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The Supreme Court just abdicated its most important role: enforcing the Constitution

Erwin Chemerinsky, Berkeley Law dean | June 28, 2019

“In a 5-4 decision, split along ideological lines, the court’s conservative majority acknowledged that partisan gerrymandering is “incompatible with democratic principles,” but it nonetheless said that the issue should be regarded as a “political question” and that federal courts thus lack jurisdiction to hear cases challenging it.”

Punishing school students for online speech

William Turner, Lecturer in media studies | December 4, 2017

On November 29, a San Francisco federal judge untangled a really messy “school speech” case and ruled that students who posted or praised racist Instagram comments were not protected by the First Amendment. Judge James Donato decided that although the online posts, including “likes,” were “speech” under the First Amendment, the out-of-school posts were subject … Continue reading »

Police shootings: How many more must perish before we see justice?

Stephanie Jones-Rogers, assistant professor of history | July 27, 2017

One year to the day that Dylann Roof murdered nine African Americans in Mother Emanuel Church in Charleston, South Carolina, a jury exonerated Jeronimo Yanez, the police officer who shot and killed Philando Castile. In African American communities around the country, few individuals were surprised at the verdict. More than anything, individuals expressed deeper sorrow and intensified disappointment because, once again, many of us held out hope that the justice system would hold the man who killed another human being accountable.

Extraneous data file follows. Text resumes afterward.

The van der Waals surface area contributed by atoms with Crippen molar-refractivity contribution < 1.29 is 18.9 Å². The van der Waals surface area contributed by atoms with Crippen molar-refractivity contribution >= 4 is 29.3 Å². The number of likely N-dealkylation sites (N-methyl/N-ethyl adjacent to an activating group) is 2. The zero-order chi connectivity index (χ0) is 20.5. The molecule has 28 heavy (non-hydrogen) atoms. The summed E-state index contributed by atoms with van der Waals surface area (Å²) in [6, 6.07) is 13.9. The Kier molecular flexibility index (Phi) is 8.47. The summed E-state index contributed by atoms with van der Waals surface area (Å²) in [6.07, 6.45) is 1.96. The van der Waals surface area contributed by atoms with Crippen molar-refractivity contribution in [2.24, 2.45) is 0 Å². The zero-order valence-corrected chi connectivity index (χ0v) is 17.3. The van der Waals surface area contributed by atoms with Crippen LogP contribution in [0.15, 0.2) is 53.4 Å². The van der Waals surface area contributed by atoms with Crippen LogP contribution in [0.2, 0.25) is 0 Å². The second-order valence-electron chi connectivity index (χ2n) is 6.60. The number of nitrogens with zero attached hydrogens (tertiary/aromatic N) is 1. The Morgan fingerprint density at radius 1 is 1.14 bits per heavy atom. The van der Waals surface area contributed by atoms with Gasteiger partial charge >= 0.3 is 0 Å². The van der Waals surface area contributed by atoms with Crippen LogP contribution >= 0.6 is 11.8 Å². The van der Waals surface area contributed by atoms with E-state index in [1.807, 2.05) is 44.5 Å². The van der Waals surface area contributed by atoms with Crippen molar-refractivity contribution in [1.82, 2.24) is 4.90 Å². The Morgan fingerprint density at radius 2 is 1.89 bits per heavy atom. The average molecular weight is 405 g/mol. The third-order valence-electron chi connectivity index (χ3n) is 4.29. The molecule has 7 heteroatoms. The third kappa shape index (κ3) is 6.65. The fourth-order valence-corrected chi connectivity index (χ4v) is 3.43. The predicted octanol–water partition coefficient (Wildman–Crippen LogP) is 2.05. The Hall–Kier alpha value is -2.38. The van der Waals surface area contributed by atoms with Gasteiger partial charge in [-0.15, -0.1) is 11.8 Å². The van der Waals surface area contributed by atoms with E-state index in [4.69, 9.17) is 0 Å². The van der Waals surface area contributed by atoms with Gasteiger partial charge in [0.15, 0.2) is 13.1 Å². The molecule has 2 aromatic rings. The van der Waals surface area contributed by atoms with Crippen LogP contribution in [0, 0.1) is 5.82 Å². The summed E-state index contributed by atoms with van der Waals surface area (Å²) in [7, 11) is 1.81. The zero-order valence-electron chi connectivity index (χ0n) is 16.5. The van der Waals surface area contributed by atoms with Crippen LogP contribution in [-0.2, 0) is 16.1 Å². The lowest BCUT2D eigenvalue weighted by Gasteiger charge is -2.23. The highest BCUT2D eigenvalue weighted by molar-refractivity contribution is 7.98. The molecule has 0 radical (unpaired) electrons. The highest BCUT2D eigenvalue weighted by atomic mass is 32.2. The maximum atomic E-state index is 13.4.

Manchester: The newest terrorism, and the future of terrorism

Bruce Newsome, Lecturer in International Relations | May 24, 2017

The suicide bombing of a concert in Manchester, England, is indicative of the latest trends in terrorism — trends that have emerged as recently as the last few years, and will continue in the wrong direction for years to come. The tragedy illustrates the new normal in terrorist motivations and behaviors; unfortunately, you would not … Continue reading »

No to Jeff Sessions, a southwest Alabama good ole boy

Nancy Scheper-Hughes, anthropology professor | January 31, 2017

This week Congress will  be vetting Jeff Sessions appointment as U.S. attorney general. It is unimaginable that Sessions could be empowered to represent “law, justice and the American way.” For most of his public career Sessions has represented white interests. Yesterday, representatives of the NAACP were arrested in Montgomery, Alabama, during a protest in which they … Continue reading »